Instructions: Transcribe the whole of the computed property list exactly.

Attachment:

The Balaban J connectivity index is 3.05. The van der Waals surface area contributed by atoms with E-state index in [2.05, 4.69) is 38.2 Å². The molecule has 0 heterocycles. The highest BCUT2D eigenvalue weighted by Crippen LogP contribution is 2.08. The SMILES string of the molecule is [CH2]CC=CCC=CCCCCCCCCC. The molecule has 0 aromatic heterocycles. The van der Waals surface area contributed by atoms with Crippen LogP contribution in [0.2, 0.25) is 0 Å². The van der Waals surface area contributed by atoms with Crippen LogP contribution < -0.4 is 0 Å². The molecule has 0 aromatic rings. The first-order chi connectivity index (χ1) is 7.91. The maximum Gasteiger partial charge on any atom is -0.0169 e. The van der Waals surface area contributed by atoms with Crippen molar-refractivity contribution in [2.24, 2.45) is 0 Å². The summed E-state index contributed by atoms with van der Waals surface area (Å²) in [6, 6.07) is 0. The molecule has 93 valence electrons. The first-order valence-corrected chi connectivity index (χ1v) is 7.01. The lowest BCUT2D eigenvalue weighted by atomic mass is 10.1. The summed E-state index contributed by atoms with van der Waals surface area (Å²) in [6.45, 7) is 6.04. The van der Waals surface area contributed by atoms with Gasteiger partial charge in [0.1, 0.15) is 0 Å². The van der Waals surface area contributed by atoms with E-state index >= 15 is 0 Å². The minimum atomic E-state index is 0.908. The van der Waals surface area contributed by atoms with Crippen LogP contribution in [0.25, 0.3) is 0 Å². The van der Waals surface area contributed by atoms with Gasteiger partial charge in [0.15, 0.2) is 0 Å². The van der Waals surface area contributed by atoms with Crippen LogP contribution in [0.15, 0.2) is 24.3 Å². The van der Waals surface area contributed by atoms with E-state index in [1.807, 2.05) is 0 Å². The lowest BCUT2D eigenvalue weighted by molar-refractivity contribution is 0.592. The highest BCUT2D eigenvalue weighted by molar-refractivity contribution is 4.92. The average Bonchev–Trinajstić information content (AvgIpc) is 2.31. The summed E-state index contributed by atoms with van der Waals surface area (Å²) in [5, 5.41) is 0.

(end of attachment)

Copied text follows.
The Balaban J connectivity index is 3.05. The van der Waals surface area contributed by atoms with E-state index in [2.05, 4.69) is 38.2 Å². The molecule has 0 heterocycles. The highest BCUT2D eigenvalue weighted by Crippen LogP contribution is 2.08. The SMILES string of the molecule is [CH2]CC=CCC=CCCCCCCCCC. The molecule has 0 aromatic heterocycles. The van der Waals surface area contributed by atoms with Crippen LogP contribution in [0.2, 0.25) is 0 Å². The van der Waals surface area contributed by atoms with Crippen LogP contribution < -0.4 is 0 Å². The molecule has 0 aromatic rings. The first-order chi connectivity index (χ1) is 7.91. The maximum Gasteiger partial charge on any atom is -0.0169 e. The van der Waals surface area contributed by atoms with Crippen molar-refractivity contribution in [2.24, 2.45) is 0 Å². The summed E-state index contributed by atoms with van der Waals surface area (Å²) in [6, 6.07) is 0. The molecule has 93 valence electrons. The first-order valence-corrected chi connectivity index (χ1v) is 7.01. The lowest BCUT2D eigenvalue weighted by atomic mass is 10.1. The summed E-state index contributed by atoms with van der Waals surface area (Å²) in [6.45, 7) is 6.04. The van der Waals surface area contributed by atoms with Gasteiger partial charge in [0.1, 0.15) is 0 Å². The van der Waals surface area contributed by atoms with E-state index >= 15 is 0 Å². The minimum atomic E-state index is 0.908. The van der Waals surface area contributed by atoms with Crippen LogP contribution in [0.25, 0.3) is 0 Å². The van der Waals surface area contributed by atoms with Gasteiger partial charge in [0.15, 0.2) is 0 Å². The van der Waals surface area contributed by atoms with Crippen LogP contribution in [0.15, 0.2) is 24.3 Å². The van der Waals surface area contributed by atoms with E-state index in [1.807, 2.05) is 0 Å². The lowest BCUT2D eigenvalue weighted by molar-refractivity contribution is 0.592. The highest BCUT2D eigenvalue weighted by molar-refractivity contribution is 4.92. The average Bonchev–Trinajstić information content (AvgIpc) is 2.31. The summed E-state index contributed by atoms with van der Waals surface area (Å²) in [5, 5.41) is 0.